Former cabinet minister Iain Duncan Smith has compared George Osborne to "Pinocchio" over his claim that a vote to leave the EU would cause an economic shock to UK house prices.
The chancellor earlier said that in the event of a vote for Brexit, by 2018, houses could be worth up to 18% less than if the UK voted to remain.
But Mr Duncan Smith said the claim reminded him of "the nose growing rather long".
Treasury analysis is due next week.
Its report will suggest that two years after a Brexit vote, UK house prices could be between 10% and 18% lower than after a remain vote.
"If we leave the European Union, there will be an immediate economic shock that will hit financial markets. People will not know what the future looks like," Mr Osborne said.
G7 finance ministers also think a UK exit would cause a "shock" to the world economy.
After two-day talks in Japan they said it would complicate the world economy alongside geopolitical conflict, terrorism and the refugee crisis.
But former Work and Pensions Secretary Mr Duncan Smith, who is campaigning for the UK to leave the EU, cast doubt on the chancellor's forecast, saying: "When I heard that I did think of Pinocchio and the nose growing rather long here.
He said Mr Osborne had set up the Office for Budget Responsibility in 2010 because Treasury reports could not be trusted as "they were always fiddled with by chancellors of the exchequer".
He also said that the Treasury had failed to predict either the recession or a November fall in tax receipts.
"Now what we have had is a whole series of Treasury reports telling us the world is going to end, we are going to end up with lower house prices, the economy is going to be bad," he said.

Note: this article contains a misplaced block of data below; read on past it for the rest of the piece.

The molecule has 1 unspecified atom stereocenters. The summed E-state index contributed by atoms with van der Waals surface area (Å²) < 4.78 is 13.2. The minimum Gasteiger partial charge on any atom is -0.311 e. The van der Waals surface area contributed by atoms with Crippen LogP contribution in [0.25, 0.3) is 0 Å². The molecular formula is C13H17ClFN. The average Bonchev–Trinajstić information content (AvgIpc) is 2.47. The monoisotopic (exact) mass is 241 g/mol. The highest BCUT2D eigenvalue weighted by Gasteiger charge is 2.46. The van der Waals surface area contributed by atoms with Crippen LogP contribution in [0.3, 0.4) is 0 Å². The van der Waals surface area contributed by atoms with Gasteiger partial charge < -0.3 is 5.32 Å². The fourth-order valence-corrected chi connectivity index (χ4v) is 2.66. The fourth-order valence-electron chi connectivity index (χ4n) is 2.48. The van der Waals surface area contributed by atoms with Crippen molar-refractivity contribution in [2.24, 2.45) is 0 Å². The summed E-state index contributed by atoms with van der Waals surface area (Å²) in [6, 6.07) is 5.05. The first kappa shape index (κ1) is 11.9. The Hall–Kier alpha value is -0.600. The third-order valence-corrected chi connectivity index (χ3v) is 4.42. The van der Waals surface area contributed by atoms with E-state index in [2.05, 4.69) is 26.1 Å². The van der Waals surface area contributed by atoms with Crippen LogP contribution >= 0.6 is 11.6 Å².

"Even the Treasury has to admit under their most pessimistic forecast, the British economy would continue to grow after we left the European Union. And, this report also says house prices would continue to grow.
"My point is very simple, they do not know."
By BBC political correspondent Chris Mason
With four and a bit weeks to go until referendum day, voters find themselves swimming in a murky ocean of questionable statistics.
And when I say questionable, I'm being polite.
August bodies and grand figures on both sides are making bold claims. And they are both guessing.
So what's happening here? Each side is playing what it sees as its greatest hit.
The let's stay in brigade talk about the economy. The more grabby the headline, the more people who will notice.
The let's get out brigade talk about immigration. The more grabby the headline, the more people who will notice.
There will be plenty more claims where these came from before you pick up that stubby little pencil in a draughty polling station.
Mr Osborne earlier told the BBC an "economic shock" would follow a vote for Britain to leave the EU.
"In the long term, the country and the people in the country are going to be poorer," he said.
"That affects the value of people's homes. And at the same time, first-time buyers are hit because mortgage rates go up, and mortgages become more difficult to get. So it's a lose-lose situation."
Campaigners for Vote Leave have previously said that lower house prices would help first-time buyers and those in the rental market.
Former Business Secretary Sir Vince Cable tweeted: "Osborne on house prices. Surely big price fall good for affordability and economic balance. Stick to jobs and basic economics George."
On Thursday, estate agents claimed a Brexit would take about £2,200 off average house prices by 2018.
Ratings agency Moody's also said curbing immigration would ease competition for housing, and slow down house price and rental inflation.
Also on Saturday, former Prime Minister Gordon Brown urged mothers to vote for the UK to stay in the EU for the sake of their children.
He told a conference of left-of-centre think tank the Fabian Society: "To mothers who are worried about the prospects for their children in the future and want to know where the jobs will come from, to people who feel that globalisation is a runaway train and it's out of control and uncontrollable, we've got to show that we can manage that in the public interest."